So at my day job we're converting the front end of our product from a Java thick client to a Struts 2 / JSP / several-other-buzzwords webapp. We officially support three browsers (in no particular order other than my blatant preference): Firefox, Safari, and Internet Explorer. We're using a fair amount of Ajax via Prototype and Scriptaculous. Again, no big surprise.
One of the problems we've encountered with our Ajax stuff is that anything we return from a normal Ajax call is subject to caching by the browser. Now I know the standard tricks to defeat caching are to a) submit the request as a POST; and 2) submit as a GET, but append a random string (e.g., a timestamp) to the request string to force the browser to fail on the cache lookup.
Unfortunately, being the curmudgeonly programmer and language maven that I am, I object to both of these approaches. Sometimes (most times) GET is the proper verb to use for my request; it's not changing state on the server, just retrieving it. POST should be used for changing state. The random string hack is just that -- a hack. If the browser is going to cache the results of a single request, it's probably going to cache the result of each "unique" request we create by tacking on this otherwise-irrelevant snippet of "data". I don't want all that unnecessary cruft in my customers' caches if I can help it.
There must be a better way.
Fortunately, there is a better way as of HTTP 1.1, in the form of the
Cache-Controlresponse header. See Section 14.9 of the HTTP 1.1 spec for all the gory details. Suffice it to say, including a response header of
Cache-Control: no-cachewith all of our Ajax responses worked to defeat caching of our Ajax-GET snippets.
Except on IE.
Are you surprised? I was, but only because
Cache-Control: no-cacheactually works on IE, to a point. So it wasn't obvious at first that IE was screwing up. Fortunately, we have the world's best quality engineering team, so they caught the problem when we lowly developers weren't seeing it.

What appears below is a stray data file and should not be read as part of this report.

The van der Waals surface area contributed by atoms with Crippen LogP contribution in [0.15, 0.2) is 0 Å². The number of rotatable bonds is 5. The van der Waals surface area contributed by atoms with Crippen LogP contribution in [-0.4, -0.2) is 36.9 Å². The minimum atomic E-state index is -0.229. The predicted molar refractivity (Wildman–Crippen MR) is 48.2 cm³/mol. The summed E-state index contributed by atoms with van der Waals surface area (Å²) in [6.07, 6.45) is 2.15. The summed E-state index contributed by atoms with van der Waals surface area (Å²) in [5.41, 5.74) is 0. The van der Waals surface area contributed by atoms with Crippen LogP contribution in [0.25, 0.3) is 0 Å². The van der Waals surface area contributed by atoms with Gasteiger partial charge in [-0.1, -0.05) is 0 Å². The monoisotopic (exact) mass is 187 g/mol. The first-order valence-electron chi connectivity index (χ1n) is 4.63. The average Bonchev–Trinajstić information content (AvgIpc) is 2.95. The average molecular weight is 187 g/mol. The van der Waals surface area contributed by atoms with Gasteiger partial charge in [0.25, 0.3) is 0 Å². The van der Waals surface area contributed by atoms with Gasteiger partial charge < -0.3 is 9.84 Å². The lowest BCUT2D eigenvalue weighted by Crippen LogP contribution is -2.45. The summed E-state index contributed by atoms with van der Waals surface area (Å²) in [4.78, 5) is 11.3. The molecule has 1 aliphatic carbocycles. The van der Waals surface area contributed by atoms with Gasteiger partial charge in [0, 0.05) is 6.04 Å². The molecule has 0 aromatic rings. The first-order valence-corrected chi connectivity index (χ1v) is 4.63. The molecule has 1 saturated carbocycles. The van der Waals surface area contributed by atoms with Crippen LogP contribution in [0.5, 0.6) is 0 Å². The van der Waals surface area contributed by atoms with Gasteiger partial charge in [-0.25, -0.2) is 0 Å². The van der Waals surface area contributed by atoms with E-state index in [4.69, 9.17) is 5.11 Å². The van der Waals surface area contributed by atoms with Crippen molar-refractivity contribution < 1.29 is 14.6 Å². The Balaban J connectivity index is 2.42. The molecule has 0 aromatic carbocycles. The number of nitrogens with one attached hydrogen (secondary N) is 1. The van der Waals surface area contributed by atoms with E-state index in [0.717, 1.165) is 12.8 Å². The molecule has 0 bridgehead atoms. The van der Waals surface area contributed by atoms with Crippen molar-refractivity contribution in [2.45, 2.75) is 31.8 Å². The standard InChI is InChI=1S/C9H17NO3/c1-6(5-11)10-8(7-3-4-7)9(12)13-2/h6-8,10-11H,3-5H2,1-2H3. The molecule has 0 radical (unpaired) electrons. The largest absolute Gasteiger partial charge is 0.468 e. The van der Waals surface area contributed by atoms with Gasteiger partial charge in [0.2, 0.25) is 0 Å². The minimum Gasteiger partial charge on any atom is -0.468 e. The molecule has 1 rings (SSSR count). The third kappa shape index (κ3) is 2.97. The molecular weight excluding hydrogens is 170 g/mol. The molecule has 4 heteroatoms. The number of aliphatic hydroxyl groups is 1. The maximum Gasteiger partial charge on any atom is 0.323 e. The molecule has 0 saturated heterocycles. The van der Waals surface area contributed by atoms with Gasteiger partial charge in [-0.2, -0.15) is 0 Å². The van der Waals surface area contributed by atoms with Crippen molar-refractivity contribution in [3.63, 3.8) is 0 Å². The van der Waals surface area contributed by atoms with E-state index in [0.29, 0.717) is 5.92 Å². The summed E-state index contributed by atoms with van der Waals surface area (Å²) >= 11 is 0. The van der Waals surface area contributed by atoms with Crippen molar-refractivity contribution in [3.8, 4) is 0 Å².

Long story short: it turns out that (in our application at least; YMMV) the
Cache-Control: no-cacheresponse header actually works to prohibit caching in IE. Until the response is > ~8K in size. At which point IE caches it anyway. Which leads to all kinds of fun "but I saved my edits, I know I did" debates between QE and development when the browser returns the cached results instead of the latest and greatest.
This is where Prototype comes in. You see, Prototype already has a set of headers it adds to every Ajax request submitted through it. For example, it sets the header
XMLHttpRequest. We use this in our app to distinguish between Ajax GETs and non-Ajax (NAjax?) GETs. Comes in handy sometimes. (Note: See Prototype's source file
prototype.js, specifically the
Ajax.Request.setRequestHeaders()function for the details on this; ~ line 1241 in Prototype 126.96.36.199.)
So the trick is to get Prototype to include another header with its Ajax requests:
If-Modified-Sinceto some datetime in the past, and the browser should always go to the server instead of the (expired) cache. I could do this by hacking my prototype.js file to include this new header in
Ajax.Request.setRequestHeaders(), but then I'd have to remember to re-hack every time I upgrade Prototype. Not fun. I could also submit it as a patch, I suppose, but I don't know that everyone needs this behavior by default.
Enter The Next Best Thing: Functional Programming! Prototype has a wonderful FP-ish function called
wrap(), which is defined on
Element.Methods(prototype.js, ~ line 1652 in 188.8.131.52).
wrap()lets me extend the existing
setRequestHeaders()function from the outside thusly:
Ajax.Request.prototype.setRequestHeaders =In case this isn't clear, I'm replacing the original definition of the
// do my stuff first; e.g., set 'If-Modified-Since'
original() // then call the original version
setRequestHeaders()function with a new (anonymous) function that does my stuff first, then does whatever the original was defined to do. To Java programmers circa 2004, this looks kind of like "before advice" in Aspect-Oriented Programming. Without the new-language-compiler-tools-runtime-stack baggage. To functional programming types, it looks like function composition. Without the lambdas and general my-thesis-is-bigger-than-yours snootiness.
To me it looks like a pretty nifty hack, one that plays by everyone's rules.
Well. Except IE's.
But I'm okay with that.